From time to time, we have been hearing a “funny noise” from the right front wheel area of the car. I took it to Mwangi, the mechanic, but of course it didn’t make the noise—it’s like going to the Dr for an earache, but it stops hurting about the time he (or she) is ready to see you. But by Friday, it was getting to be pretty noticeable so we set out again. Mwangi’s shop is somewhere on the backroads of NVA and I wasn’t at all sure how to get there. I thought I could figure it out, and ended up going over the WORST roads, worse than the Road From Hell (old road to Nakuru before it was fixed). Not only that, the road I thought was lead to his shop was actually being redone, so it was blocked off and I had to search on more pot-holey roads. ACH! When I finally found the place, it was full of cars and mechanics, none of whom was Mwangi and none of whom spoke much English. A very nice gentleman sitting in his car, waiting for new tires, interpreted for me and assured me “he is coming.” That can mean anything from 5 minutes to 2 hours. I was tired and really wanted to be home taking a nap and evidently my impatience showed, b/c he very kindly advise me to be patient. “He will come.” And he did, after about 10 minutes. He English isn’t any too hot either, but eventually we agreed that Friday afternoon at 5 pm was not an ideal time for him, particularly with about 6 cars around the front of his tiny shop, all in various stages of (dis)repair. He will come at 7:30 Monday morning and Alison will get her wish to ride in a matatu—to get to school that day. I had hoped I’d taken my last matatu ride. Long time readers will remember some of my adventures (as well as misadventures) such that several years ago I announced I’d “been there, done that” and was ready to drive to SFG. Haven’t been in a matatu since and happy about it. Will write in next post how it went.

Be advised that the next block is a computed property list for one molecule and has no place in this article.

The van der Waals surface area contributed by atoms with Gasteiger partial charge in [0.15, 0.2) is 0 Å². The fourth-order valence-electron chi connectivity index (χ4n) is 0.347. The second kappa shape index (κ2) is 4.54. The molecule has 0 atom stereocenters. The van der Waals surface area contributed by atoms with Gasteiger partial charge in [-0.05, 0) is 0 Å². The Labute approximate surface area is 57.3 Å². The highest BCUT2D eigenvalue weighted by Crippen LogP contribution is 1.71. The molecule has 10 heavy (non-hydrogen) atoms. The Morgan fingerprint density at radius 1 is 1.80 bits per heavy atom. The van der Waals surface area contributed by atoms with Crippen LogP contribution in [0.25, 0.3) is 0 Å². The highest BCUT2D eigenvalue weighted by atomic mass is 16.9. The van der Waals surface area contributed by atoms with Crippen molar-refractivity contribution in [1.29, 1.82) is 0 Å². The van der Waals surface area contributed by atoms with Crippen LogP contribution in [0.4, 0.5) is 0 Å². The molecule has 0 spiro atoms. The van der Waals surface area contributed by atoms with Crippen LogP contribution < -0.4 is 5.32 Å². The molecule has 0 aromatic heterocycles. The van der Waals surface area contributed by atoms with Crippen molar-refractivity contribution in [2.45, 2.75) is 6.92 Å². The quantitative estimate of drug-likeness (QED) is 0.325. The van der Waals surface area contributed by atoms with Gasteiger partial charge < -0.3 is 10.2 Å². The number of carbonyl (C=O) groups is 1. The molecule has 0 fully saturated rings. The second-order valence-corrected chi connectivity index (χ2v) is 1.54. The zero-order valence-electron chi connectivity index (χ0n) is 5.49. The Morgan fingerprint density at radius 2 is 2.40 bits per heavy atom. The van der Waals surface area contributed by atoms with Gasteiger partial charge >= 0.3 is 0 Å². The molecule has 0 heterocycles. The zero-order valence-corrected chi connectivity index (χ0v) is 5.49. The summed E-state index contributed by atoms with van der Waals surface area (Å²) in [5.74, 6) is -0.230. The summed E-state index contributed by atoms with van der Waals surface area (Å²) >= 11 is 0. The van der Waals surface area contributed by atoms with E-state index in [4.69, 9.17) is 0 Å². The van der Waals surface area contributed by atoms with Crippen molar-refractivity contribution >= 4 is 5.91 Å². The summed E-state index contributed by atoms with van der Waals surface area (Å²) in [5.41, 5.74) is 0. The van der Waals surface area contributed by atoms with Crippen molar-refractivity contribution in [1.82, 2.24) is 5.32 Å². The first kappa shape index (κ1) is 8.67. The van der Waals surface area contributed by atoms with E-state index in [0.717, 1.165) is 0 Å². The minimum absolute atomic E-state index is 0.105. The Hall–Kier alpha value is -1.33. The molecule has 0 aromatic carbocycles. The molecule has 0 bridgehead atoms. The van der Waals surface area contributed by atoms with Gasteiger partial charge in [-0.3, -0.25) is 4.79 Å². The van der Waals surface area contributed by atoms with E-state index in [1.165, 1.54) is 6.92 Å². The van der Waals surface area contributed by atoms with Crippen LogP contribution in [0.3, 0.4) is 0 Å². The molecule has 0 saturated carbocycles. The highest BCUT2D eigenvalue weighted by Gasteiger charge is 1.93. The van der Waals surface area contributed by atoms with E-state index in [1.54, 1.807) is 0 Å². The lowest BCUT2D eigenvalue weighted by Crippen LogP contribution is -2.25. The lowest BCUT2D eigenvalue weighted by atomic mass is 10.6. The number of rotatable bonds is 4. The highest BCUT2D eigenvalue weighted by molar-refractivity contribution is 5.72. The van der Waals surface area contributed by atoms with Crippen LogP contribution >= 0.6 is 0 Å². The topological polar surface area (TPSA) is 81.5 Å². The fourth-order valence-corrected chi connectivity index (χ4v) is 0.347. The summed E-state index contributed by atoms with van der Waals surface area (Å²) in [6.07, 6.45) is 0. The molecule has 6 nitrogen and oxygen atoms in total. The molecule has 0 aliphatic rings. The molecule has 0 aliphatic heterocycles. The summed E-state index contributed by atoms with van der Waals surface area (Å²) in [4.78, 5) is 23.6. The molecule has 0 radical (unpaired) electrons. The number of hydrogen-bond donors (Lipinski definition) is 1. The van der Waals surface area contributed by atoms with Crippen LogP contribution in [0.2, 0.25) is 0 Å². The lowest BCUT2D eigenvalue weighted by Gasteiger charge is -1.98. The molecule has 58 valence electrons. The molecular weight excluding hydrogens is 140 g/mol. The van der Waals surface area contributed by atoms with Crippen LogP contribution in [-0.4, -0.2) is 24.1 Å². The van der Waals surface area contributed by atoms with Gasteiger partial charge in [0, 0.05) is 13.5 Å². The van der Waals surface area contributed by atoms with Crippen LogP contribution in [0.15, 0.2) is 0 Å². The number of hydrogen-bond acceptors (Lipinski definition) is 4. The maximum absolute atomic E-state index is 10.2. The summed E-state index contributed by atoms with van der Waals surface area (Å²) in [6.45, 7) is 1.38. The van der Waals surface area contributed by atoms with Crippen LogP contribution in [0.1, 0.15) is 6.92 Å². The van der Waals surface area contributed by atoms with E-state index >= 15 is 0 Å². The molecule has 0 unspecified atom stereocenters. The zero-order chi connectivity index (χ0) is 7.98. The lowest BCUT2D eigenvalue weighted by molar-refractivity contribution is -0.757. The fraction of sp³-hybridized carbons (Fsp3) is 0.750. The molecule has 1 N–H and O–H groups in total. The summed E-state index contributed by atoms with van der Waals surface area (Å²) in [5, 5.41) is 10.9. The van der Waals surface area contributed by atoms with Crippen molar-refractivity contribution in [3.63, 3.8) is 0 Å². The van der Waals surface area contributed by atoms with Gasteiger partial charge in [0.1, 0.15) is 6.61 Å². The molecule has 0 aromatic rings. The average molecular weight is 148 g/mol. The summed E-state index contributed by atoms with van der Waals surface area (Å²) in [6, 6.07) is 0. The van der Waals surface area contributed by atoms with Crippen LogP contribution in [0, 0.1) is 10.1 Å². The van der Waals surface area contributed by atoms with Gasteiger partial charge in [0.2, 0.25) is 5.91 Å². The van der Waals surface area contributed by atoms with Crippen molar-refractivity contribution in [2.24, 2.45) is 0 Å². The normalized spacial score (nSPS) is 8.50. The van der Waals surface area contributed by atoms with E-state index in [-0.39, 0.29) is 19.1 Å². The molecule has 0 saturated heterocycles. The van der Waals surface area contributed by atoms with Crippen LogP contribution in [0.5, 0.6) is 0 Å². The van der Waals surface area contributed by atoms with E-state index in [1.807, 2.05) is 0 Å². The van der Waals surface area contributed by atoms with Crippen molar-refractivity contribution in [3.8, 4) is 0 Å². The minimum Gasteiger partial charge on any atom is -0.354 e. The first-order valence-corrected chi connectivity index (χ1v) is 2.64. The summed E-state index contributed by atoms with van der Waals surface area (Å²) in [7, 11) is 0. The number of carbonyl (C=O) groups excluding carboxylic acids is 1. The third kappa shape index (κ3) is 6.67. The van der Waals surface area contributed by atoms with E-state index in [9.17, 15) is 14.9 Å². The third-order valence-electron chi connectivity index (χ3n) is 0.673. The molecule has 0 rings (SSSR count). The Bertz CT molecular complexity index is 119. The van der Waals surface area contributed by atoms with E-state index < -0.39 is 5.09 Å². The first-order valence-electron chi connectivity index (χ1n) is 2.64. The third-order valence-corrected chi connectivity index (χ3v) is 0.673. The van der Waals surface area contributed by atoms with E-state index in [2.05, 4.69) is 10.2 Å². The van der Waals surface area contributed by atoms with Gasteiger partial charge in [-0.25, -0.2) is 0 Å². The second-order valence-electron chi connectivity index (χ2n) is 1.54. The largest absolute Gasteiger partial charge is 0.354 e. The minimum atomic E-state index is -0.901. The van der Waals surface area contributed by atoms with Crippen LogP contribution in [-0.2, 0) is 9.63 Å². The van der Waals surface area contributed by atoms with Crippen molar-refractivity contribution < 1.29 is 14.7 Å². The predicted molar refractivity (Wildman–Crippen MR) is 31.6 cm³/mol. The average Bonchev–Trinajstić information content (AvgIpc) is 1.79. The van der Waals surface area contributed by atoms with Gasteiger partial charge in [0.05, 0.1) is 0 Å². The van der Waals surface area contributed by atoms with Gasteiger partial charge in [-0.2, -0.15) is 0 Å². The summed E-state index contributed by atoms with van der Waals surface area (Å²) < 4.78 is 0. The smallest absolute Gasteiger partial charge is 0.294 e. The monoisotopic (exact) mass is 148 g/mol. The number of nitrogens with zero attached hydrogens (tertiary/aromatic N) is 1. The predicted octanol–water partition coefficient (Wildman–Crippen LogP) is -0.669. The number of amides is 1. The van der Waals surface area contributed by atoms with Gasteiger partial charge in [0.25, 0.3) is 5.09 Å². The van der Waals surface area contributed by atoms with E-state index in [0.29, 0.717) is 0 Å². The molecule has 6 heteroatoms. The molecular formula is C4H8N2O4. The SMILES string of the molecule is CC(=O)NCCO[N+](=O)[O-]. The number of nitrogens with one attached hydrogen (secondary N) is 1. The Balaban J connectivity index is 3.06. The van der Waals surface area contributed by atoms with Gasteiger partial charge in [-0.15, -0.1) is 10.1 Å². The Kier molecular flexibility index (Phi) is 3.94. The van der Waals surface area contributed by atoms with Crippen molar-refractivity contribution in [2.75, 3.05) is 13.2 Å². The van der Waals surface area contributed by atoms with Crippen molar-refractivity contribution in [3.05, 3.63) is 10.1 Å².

We finally got back to the church gate and were just driving in when we saw Mr. Karanja ( the goat man) driving out. “Yay” I thought, “The goats have arrived.” We parked the car and opened the gate to Mji Wa Neema very carefully, so the goats wouldn’t escape, only to find, NO GOATS! RATS!